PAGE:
This mutability argument is present throughout the article. Seems like nothing sans Rust or niche functional languages is enough.

    > Nil pointer exceptions, for example, don't have to exist anymore..

    The language most notorious for those is Java due to almost everything being passed via a nullable reference. When everything can be nullable, how can you know where to check for it? Go addresses this to an extent by explicitly separating pointers from values. Values are the default and cannot be nil, so the opportunity for null dereferences is greatly diminished. It's not a perfect solution, but it's not nothing either.

    > and yet they do in Go because they couldn't be bothered to add sum types.

    Damn those lazy Go devs!

    > Its type system is barely a step above a dynamic language.

    Turns out even a basic type system is a huge improvement over none. Just being able to restrict values to concrete types goes a long way.

    > You have to write the same imperative looping code over and over because Rob Pike would rather just use a for loop than something mildly expressive like map or filter (https://github.com/robpike/filter).

    There are arguments to be made either way, but I definitely agree generics (along with iterators) should have been there since day 1.

    > Every function that does meaningful work is littered with if err != nil { return err }.

    One big positive of this that I don't see in other languages is every `return` in a function must be on the start of a line. That is, every single exit path of a function is easily findable by visually scanning

    7 projects | news.ycombinator.com | 29 Apr 2022
    I didn't get that desire for purity that you gleaned from it.

    The fact is (as the author pointed out) Golang is missing basic language features that other languages have adopted since the creation of C that eliminate whole classes of errors, and it's pretty easy to accidentally do the wrong thing.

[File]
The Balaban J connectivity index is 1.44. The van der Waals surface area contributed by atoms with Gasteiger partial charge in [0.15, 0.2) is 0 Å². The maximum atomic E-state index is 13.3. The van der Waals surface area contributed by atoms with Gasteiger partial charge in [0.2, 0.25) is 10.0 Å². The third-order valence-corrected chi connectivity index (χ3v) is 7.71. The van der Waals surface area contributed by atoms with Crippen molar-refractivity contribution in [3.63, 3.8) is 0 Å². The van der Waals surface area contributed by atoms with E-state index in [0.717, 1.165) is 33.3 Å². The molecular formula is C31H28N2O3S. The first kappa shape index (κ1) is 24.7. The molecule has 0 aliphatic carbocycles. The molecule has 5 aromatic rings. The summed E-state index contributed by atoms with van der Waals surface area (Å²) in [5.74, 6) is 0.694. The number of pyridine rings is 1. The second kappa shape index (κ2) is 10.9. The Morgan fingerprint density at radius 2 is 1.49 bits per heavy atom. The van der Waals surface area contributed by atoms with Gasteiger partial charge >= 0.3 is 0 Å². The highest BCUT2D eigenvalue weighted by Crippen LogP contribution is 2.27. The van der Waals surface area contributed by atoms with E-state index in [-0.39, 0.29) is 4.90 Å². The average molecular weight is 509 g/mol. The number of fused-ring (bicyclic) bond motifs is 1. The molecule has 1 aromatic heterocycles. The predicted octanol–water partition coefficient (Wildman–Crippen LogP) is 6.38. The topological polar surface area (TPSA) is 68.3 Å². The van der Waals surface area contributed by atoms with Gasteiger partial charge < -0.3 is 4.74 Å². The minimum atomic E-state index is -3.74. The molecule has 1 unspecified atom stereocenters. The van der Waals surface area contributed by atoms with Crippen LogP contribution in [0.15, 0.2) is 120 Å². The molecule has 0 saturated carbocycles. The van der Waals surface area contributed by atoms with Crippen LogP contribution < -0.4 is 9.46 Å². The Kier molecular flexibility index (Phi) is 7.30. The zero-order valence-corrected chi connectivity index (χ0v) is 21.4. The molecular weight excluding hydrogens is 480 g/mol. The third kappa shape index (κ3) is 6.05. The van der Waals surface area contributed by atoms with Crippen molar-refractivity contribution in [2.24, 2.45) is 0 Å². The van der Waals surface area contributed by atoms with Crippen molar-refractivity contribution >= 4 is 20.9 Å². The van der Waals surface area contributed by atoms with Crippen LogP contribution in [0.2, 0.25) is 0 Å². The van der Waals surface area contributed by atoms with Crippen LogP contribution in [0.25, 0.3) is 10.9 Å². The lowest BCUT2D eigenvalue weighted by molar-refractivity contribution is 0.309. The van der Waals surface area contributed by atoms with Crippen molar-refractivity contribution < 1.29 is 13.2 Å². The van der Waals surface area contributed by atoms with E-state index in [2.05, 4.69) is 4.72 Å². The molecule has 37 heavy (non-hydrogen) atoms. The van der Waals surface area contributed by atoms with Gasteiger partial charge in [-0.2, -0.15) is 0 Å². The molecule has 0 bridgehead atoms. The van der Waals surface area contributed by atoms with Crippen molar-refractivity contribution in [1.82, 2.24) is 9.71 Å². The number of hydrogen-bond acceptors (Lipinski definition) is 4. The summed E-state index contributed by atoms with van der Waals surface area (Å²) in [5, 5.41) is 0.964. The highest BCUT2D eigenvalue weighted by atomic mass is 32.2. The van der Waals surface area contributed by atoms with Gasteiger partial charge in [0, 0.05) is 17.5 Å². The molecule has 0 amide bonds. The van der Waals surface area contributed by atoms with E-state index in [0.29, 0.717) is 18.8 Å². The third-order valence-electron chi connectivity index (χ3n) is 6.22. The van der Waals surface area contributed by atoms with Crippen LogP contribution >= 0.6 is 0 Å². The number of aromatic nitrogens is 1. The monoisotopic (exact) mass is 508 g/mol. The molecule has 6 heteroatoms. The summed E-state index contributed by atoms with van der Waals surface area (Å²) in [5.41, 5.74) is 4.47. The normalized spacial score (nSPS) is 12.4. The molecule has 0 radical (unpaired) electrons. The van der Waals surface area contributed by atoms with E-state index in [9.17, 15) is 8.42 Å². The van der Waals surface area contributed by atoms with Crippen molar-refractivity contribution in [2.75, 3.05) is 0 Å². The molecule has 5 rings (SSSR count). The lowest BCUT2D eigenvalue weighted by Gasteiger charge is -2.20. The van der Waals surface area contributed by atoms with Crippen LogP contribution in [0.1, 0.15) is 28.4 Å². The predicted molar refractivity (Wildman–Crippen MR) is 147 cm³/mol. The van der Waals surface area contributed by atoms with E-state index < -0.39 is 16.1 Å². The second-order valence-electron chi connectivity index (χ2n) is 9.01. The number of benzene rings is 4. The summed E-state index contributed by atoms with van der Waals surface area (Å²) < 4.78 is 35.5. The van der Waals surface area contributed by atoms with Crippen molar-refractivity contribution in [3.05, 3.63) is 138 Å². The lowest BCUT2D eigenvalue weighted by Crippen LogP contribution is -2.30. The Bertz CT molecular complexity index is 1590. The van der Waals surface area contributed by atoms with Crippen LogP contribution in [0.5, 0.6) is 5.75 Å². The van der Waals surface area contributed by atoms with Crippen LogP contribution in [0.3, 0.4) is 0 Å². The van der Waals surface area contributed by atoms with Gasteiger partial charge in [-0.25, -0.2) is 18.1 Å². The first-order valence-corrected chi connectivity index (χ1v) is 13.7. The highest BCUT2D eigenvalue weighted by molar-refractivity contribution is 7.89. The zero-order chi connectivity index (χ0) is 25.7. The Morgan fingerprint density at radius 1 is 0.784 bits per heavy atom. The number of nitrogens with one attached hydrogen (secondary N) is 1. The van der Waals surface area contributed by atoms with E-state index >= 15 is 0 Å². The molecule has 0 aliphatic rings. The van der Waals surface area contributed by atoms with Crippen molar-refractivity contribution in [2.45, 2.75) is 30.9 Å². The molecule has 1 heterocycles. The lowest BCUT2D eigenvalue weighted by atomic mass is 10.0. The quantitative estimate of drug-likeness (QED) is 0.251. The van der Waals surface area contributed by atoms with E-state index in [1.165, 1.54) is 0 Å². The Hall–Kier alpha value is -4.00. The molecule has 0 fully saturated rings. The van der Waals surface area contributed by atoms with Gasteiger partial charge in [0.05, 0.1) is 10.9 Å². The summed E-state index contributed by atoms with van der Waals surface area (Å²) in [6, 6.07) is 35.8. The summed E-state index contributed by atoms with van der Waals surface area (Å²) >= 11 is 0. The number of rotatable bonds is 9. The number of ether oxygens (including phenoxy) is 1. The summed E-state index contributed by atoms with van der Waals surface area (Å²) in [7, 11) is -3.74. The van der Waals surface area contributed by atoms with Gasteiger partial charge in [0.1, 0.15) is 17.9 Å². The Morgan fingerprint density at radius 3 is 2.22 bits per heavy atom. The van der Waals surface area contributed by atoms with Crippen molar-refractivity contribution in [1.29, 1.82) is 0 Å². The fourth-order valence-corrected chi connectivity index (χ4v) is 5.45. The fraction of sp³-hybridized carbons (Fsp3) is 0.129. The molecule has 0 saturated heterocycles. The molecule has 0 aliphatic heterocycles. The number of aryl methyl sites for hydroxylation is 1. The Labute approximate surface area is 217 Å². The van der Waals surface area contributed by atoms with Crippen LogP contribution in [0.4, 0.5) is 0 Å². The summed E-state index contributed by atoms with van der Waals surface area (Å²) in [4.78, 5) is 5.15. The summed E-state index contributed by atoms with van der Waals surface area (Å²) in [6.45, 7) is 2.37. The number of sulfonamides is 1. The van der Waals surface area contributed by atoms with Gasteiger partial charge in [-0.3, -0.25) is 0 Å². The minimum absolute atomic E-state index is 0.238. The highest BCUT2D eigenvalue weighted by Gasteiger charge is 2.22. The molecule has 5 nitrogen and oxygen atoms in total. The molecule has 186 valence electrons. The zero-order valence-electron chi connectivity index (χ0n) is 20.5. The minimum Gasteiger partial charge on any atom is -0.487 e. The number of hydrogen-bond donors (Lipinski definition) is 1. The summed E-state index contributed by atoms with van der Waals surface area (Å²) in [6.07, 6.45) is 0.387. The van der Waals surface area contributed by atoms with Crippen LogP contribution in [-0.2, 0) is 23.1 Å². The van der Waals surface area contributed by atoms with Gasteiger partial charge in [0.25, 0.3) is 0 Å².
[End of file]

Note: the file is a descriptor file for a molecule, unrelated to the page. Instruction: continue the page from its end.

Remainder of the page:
Nil pointer exceptions, for example, don't have to exist anymore.. and yet they do in Go because they couldn't be bothered to add sum types. Its type system is as barebones as it can get. You have to write the same imperative looping code over and over because Rob Pike would rather just use a for loop than something like map / filter (https://github.com/robpike/filter). Every function that does meaningful work is littered with if err != nil { return err }.

    It's easy to write code in Go, but it's not easy to write a maintainable, production grade system with any amount of complexity, because you have to be careful, you can't encode invariants explicitly and let the compiler find problems for you, and you have to repeat yourself so often.

  • remove element from a slice
    2 projects | reddit.com/r/golang | 24 Jan 2022
    See https://github.com/robpike/filter specifically apply.go. Also note this from the Readme: "Having written it a couple of years ago, I haven't had occasion to use it once. Instead, I just use "for" loops.
  • To learn Go Generics I created a small library of useful collection functions that I find myself re-writing semi often
    2 projects | reddit.com/r/golang | 18 Jan 2022
    I had a quick look and the slices isn't very Go. Rob Pike implemented something similar a while ago actually https://github.com/robpike/filter and he says "Having written it a couple of years ago, I haven't had occasion to use it once. Instead, I just use "for" loops. You shouldn't use it either." Using for loops instead of map/filter/etc. is simpler and less harmful.

What are some alternatives?

When comparing nihongo and filter you can also consider the following projects:

Weaviate - Weaviate is an open source vector search engine that stores both objects and vectors, allowing for combining vector search with structured filtering with the fault-tolerance and scalability of a cloud-native database, all accessible through GraphQL, REST, and various language clients.

ply - Painless polymorphism

datastation - App to easily query, script, and visualize data from every database, file, and API.

go-collections - Generic utility functions for dealing with collections in go

go-funk - A modern Go utility library which provides helpers (map, find, contains, filter, ...)